A judge on Friday rejected ex-Trump lawyer Sidney Powell’s challenge of the Pentagon’s vaccine mandate.
Powell’s Texas-based group, dubbed Defending the Republic, filed a lawsuit in October on behalf of 16 active-duty service members “in support of their right to refuse” the COVID-19 vaccine.
The lawsuit named Defense Secretary Lloyd AustinLloyd AustinDefense & National Security — Pentagon puts 8,500 troops on high alert Pentagon puts 8,500 troops on higher alert over Russia-Ukraine tensions Special Operations Command's top general tests positive for COVID-19 MORE, Health and Human Services (HHS) Secretary Xavier BecerraXavier BecerraThe Hill's Morning Report - Biden to make voting rights play in Atlanta Democrats eager to fill power vacuum after Pelosi exit Overnight Health Care — Insurance will soon cover COVID-19 tests MORE, acting Food and Drug Administration (FDA) Commissioner Janet Woodcock, Secretary of the Air Force Frank Kendall, Secretary of the Navy Carlos Del Toro and Secretary of the Army Christine Wormuth as defendants.
The plaintiffs argued that the vaccine mandate imposed “unconstitutional conditions by forcing Plaintiffs to choose between violation of their constitutional rights or facing life-altering punishments,” and argued that the FDA’s approval of the Pfizer-BioNTech vaccine was unconstitutional.
They said the vaccine mandate was invalid because it did not go through required “notice-and-comment rulemaking."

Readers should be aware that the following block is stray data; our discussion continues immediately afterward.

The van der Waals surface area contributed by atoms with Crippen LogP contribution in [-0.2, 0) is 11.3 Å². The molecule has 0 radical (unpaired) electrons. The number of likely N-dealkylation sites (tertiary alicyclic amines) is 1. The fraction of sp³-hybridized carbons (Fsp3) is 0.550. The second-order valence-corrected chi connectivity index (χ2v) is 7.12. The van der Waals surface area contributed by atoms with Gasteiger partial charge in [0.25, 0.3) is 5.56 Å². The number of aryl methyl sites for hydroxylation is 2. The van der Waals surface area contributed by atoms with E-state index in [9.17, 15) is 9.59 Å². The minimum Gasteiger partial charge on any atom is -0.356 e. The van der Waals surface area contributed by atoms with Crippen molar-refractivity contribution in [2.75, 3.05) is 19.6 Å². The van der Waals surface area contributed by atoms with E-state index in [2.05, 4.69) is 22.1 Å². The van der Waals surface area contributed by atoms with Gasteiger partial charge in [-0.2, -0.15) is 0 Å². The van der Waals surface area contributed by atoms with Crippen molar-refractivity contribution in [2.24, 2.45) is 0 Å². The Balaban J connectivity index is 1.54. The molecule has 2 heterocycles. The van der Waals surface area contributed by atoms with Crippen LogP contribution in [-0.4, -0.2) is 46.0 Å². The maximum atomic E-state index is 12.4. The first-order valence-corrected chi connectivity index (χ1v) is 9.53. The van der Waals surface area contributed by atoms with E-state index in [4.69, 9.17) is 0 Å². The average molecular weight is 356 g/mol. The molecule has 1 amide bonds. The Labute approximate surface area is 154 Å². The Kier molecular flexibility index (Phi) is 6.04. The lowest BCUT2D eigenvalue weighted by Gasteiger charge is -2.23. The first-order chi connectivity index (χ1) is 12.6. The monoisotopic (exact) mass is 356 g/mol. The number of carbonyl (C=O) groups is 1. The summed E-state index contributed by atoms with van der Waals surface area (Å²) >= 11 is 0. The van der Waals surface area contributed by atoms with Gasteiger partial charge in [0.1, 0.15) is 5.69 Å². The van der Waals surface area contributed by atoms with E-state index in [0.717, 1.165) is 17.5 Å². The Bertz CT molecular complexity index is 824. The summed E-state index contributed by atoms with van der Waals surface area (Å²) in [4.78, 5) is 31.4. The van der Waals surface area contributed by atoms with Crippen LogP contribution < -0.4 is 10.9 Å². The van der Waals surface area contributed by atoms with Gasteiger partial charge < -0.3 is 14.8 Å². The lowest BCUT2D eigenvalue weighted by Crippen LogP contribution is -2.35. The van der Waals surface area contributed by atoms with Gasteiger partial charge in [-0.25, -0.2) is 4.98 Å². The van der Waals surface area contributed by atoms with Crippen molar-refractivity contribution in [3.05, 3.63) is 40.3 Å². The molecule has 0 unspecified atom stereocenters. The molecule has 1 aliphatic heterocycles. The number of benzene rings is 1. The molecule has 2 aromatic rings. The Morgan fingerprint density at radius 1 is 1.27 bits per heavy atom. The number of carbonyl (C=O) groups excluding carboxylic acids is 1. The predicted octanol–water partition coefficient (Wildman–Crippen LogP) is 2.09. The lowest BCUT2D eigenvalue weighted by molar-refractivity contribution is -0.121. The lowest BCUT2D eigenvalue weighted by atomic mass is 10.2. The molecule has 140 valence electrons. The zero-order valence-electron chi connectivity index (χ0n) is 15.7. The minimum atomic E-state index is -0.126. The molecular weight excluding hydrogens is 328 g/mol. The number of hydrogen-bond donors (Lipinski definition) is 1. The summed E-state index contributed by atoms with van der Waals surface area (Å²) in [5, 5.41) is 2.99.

The lawsuit specifically asked the court to block the Pentagon from implementing the mandate and compel the FDA to retract its approval of the Pfizer vaccine.
U.S. District Judge Allen Winsor on Friday, however, ruled that the plaintiffs’ lawsuit did not reach the “extraordinary burden of showing the mandate lacks any rationality.”
He said there was a slim chance that the service members’ assertion regarding the “notice-and-comment rulemaking” would stand because the vaccine mandate was announced one day after the FDA granted full approval to the Pfizer-BioNTech vaccine.
“On the merits, the plaintiffs haven’t made a substantial showing that the FDA acted without a reasonable scientific basis,” Winsor, a Trump appointee, wrote in the ruling. “The FDA is entitled to substantial deference because drug licensing decisions involve ‘scientific determination[s]’ within the FDA’s ‘area of special expertise.’”
The Pentagon announced in August that it would be mandating COVID-19 vaccines for all service members, after the Pfizer shot received full approval.
The department did not set a deadline for when all personnel had to be inoculated, instead allowing each branch to create their own target dates.
Reached for comment on the ruling, the Pentagon told The Hill that it does not comment on pending litigation.
The Hill reached out to HHS, the FDA and Powell for comment.